Database Market to Top $10 Billion by 2003

By Darryl K. Taft  |  Posted 2002-10-22

Database Market to Top $10 Billion by 2003

With a recent report on the database market saying the number of new applications and specialty databases will grow in the broadening market, object database vendors are touting deals for their products.

In a recent report, the Boston-based Aberdeen Group predicted that the database market will top $10 billion by 2003 and that specialized databases and Microsofts SQL Server, by supporting high-end applications, will help expand the market for database systems.

With the market for databases growing, two object database companies last week announced new deals for their technology.

eXcelon Corp., of Burlington, Mass., announced a deal with Ordnance Survey, Great Britains national mapping agency, where eXcelons ObjectStore object database serves as the core platform for Ordnance Surveys Geospatial Object Server (GOS). Ken Rugg, eXcelons chief technology officer, said that GOS is the object-oriented repository for Ordnance Surveys OS MasterMap. The OS MasterMap is a repository of geospatial data, which features at least 400 million details on the British landscape, the company said.

"Basically, the technology were providing is an object-oriented database to help them model their data in the form theyre using it," Rugg said. "Our technology provides a database and caching architecture that lets them model and store information in a very different way."

Rugg said the GOS delivers map data in Geographic Markup Language (GML) format in response to user requests.

OS MasterMap features a Web-based service for selection and delivery, and provides users access to various views of data in the dataset.

eXcelons ObjectStore is used in telecommunications and financial services applications, among others, Rugg said.

"The power of ObjectStore is being able to model any structure you have and still have full database concurrency, consistency and control," he said.

eXcelon also markets an XML database known as the eXtensible Information Server; Javlin, a Java 2 Enterprise Edition data cache manager, as well as ObjectStore.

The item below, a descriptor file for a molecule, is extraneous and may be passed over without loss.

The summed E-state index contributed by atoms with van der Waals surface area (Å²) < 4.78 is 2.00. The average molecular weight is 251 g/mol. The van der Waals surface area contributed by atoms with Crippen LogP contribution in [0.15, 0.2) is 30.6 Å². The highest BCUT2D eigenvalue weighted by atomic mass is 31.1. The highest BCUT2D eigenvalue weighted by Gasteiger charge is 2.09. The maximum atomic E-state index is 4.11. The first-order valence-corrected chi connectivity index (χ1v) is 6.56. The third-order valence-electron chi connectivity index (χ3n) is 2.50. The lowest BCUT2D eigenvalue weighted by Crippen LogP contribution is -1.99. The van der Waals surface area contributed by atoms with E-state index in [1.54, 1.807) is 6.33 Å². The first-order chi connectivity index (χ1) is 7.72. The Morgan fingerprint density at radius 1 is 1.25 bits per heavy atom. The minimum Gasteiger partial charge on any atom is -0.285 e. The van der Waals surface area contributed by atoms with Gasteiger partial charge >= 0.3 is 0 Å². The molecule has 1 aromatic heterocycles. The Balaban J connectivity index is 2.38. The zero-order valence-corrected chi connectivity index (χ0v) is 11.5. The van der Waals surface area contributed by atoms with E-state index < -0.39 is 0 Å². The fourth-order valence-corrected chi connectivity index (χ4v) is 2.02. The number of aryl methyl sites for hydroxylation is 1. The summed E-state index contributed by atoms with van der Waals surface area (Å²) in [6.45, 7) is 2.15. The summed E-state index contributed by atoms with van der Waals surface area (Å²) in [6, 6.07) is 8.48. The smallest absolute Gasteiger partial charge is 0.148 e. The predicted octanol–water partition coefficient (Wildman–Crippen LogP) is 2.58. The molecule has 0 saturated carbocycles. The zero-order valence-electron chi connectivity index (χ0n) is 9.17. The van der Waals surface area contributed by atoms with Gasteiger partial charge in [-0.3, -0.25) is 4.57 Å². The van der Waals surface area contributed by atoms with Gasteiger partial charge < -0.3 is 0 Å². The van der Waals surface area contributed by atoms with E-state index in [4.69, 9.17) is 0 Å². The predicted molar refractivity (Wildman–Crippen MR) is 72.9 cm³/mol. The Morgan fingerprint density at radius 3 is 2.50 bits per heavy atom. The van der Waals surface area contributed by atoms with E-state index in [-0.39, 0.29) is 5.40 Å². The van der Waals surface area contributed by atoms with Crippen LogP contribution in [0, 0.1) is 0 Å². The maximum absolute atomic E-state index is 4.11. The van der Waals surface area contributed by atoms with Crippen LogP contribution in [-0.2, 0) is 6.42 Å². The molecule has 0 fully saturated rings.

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Meanwhile, Objectivity Inc., of Mountain View, Calif., announced that Silicon Graphics Inc., also of Mountain View, has chosen Objectivitys Objectivity/DB as the platform for SGIs ASIC/DB semiconductor design system.

The ASIC/DB serves as a platform for collaborative development for SGI engineers, the company said.

SGI engineers at the companys Design Automation Department in Chippewa Falls, Wis., developed the ASIC/DB as a tool to assist in the development of SGI workstations and servers.

And because the SGI developers in Wisconsin have to work with designers at SGI facilities in California, Minnesota and New Jersey, ASIC/DBs ability to allow users to work concurrently and collaboratively was a plus, the company said.

"Because we needed to serve geographically dispersed design teams, Objectivity seemed like the natural fit for ASIC/DB, since we knew from experience that it was by design a high-performance, distributed object database," said Joel Trevino, computer-aided design manager for SGI, in a statement.

Leon Guzenda, chief technology officer at Objectivity said: "Versant [Corp., Fremont, Calif.] and eXcelon used to be direct competitors when we were all simply trying to address the generic market for object databases, which was largely technical and scientific. Nowadays eXcelon is focused on the market for XML databases, generally attached to an intranet or the Internet." While "Versant has focused more on B2B and seems to be earning most of its revenue from [IBM] WebSphere consultancy," he said.

"Objectivity is strongly focused on providing a highly scalable solution to equipment and software vendors and on the Very Large Database market, where we are pretty much out on our own," Guzenda said.

In other database news, Austin Sierra Technologies Inc., of Seattle, announced Query Studio 1.1, a visual SQL builder that generates SQL code for Microsoft Visual Studio .Net.

Also, Seattle-based MySQL Inc., the maker of a popular open-source database, announced that its latest quarter, ended September 30, 2002, was its most profitable yet. Company officials said revenues for the quarter were seven times those for the same period last year.

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